Part disused landfill site, part former sewage works, a haphazard pocket of open space in Woodford - part of the London Development Agency's 'East London Green Grid' - is transformed by the placement of a crematorium, columbarium and cemetery into a memorial park and nature reserve. Here the dead can linger in the minds of the living amidst the wildflower meadows of a fertile yet previously severed piece of river valley that once again becomes responsive to the ebb and flow of the seasons. By heightening an awareness of natural cycles and of the fragile beauty of these beguiling urban landscapes, their potential as valuable open space and as a constantly renewable resource within the repetitively sprawling suburban fabric is brought to the fore.
The settings for these new proposals articulate a journey taking the visitor from city to nature, grief to reconciliation, public to private, with the building sitting in the landscape as a threshold between these states and redefining a connection between the city and this liminal place. The experience is of a sequence of poetic settings articulated by light, texture and space, settings which appeal to commonly held experiences and which mark episodes on a journey - conceptually a journey through the forest of which the building forms an edge. The funerary chapel, with its translucent, reflective surfaces and light descending to the sunken catafalque - a 'clearing in the forest' - marks the pivotal moment on this journey where public remembrance turns into private grief before the landscape offers itself as a reconciliatory tonic.
Images from Helen's project:
The City of London has always been spectacularly diverse, ancient and atomised – shaped by capital flow and Roman city planning; by medieval religiosity and 19th-century rationality. We have used this year's incursion into the past lives of the City to offer a diverse and polemic vision of the City's future.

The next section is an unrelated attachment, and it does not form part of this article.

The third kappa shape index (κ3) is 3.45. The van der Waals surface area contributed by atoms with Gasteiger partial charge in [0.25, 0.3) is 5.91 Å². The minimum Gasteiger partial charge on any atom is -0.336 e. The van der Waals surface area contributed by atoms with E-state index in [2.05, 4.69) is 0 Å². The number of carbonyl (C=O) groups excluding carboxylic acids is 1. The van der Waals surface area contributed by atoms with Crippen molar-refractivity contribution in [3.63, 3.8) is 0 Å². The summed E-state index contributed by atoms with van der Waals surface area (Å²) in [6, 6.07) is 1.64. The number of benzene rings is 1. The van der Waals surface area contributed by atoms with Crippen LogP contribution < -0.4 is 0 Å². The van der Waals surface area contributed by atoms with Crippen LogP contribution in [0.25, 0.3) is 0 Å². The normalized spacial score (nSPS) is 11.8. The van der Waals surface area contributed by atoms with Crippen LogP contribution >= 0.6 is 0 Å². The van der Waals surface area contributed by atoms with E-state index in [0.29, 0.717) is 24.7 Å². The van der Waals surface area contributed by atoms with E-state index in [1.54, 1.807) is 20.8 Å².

This year Unit 4 studied the use and misuse of London streets on sites along the Whitechapel Road and its continuation along Fenchurch Street into the City. We examined the impact of the City, its ancient boundary at Aldgate, on the notion of 'High Street'. We focused on public gatherings and examined recorded events spread over 2,000 years – mundane and radical, everyday and exceptional – which have shaped this part of London.
These visits expanded our view of what is possible in the street; what the street is for; how shifts in the role and expectations of the street have mirrored social and urban transformations. This research led to projects which shape new fragments of public space within the city, establishing new spaces for public gatherings. These proposals move beyond the framing of particular events into a more nebulous yet more potent challenge to increasingly corporate, policed and deterministic public spaces. The projects provide for developing constituencies to declare their involvement in the public realm.
Images from the project:
Paolo Scianna was named as one of Building Design's Class of 2009, one of just six graduating students in the UK. Every architecture school in the UK is asked to nominate their best students for consideration by the panel of industry experts. The School of Architecture and Landscape in the Faculty of Art, Design and Architecture put forward Paolo with his design for the University for the Built Environment in Croydon.
All of the students on Paolo's course were asked to develop a project in the urban setting of Croydon in south London. His scheme remodels an existing shopping centre to create a university that would bring together training for architects, planners and engineers. Paolo took his inspiration from Ligorio's Villa Pia in Rome.
Images from Paolo's project: